Prior to the 1950s often the movies with the most inventive title sequences were musicals and films noir. Showboat (1935) had the title of the film displayed on banner on a paper model of a showboat, then little paper cut-outs of people who held banners on which the credits were, all on a turntable. Released the same year, Top Hat also had an inventive title sequence. It opened with a shot of men in suits, shot from the knees down, who each lower canes in turn. Fred Astaire, also shot from the knees down, then enters dancing. His credit displays beneath him. Gnger Rogers, also shot from the knees down, enters dancing after Fred, her credit displayed beneath her. As the two join together to dance, the movie cuts to a top hat over which the film's title and the rest of the credits are displayed. Ziegfield Follies (1945) had one of the most interesting title sequences. The credits were revealed as pages in a book turned by hand. While musicals could be inventive with their titles, films noir could be even more so. I Wake Up Screaming had a title sequence in which the credits were spelled out in lights superimposed over the New York City skyline.Scarlet Street also had an inventive title sequence, which opened on a streetlight over which the producer, director, and stars' credits are superimposed. The camea then moves down the streetlight so that the film's title is revealed on a sign attached to the light post. The rest of the credits are then simply superimposed on the screen.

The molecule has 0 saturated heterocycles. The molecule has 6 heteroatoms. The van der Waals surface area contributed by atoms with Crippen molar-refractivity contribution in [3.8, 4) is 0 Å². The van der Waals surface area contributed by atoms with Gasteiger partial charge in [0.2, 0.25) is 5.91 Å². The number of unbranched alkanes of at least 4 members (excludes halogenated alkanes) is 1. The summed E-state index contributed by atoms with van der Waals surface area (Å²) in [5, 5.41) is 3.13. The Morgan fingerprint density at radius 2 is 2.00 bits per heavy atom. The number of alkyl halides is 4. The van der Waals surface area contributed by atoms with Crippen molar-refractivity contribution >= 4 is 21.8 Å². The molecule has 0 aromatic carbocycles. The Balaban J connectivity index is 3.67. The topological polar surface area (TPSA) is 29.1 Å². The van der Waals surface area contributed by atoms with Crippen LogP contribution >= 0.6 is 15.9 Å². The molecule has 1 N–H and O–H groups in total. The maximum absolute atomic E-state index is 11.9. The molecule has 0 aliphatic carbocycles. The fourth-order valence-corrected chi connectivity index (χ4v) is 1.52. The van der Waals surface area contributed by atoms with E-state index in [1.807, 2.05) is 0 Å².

While there were several films that utilised inventive title sequences prior to the Fifties, there can be no doubt that a revolution in title sequences began in that decade. That revolution was led by one man, Saul Bass. A graphic designer by trade, in 1954 he worked with director Otto Preminger to design the poster for Carmen Jones (1955). Mr. Preminger was so impressed that he asked Mr. Bass to design the title sequence as well. What Mr. Bass created for Carmen Jones was truly quantum leap in title sequences. Quite simply, the title sequence for Carmen Jones was the first animated title sequence ever in a motion picture. By today's standards it was extremely simple. It consisted simply of a rose within an animated flame which moved in sequence with the "Prelude" from George Bizet's Carmen (the operetta upon which the musical Carmen Jones was based) and the credits spelled out in Saul Bass's distinctive lettering. Nonetheless, it was different from anything that had come before it. Even compared to such inventive title sequences as that of My Man Godfrey, the title sequence of Carmen Jones looked starkly modern.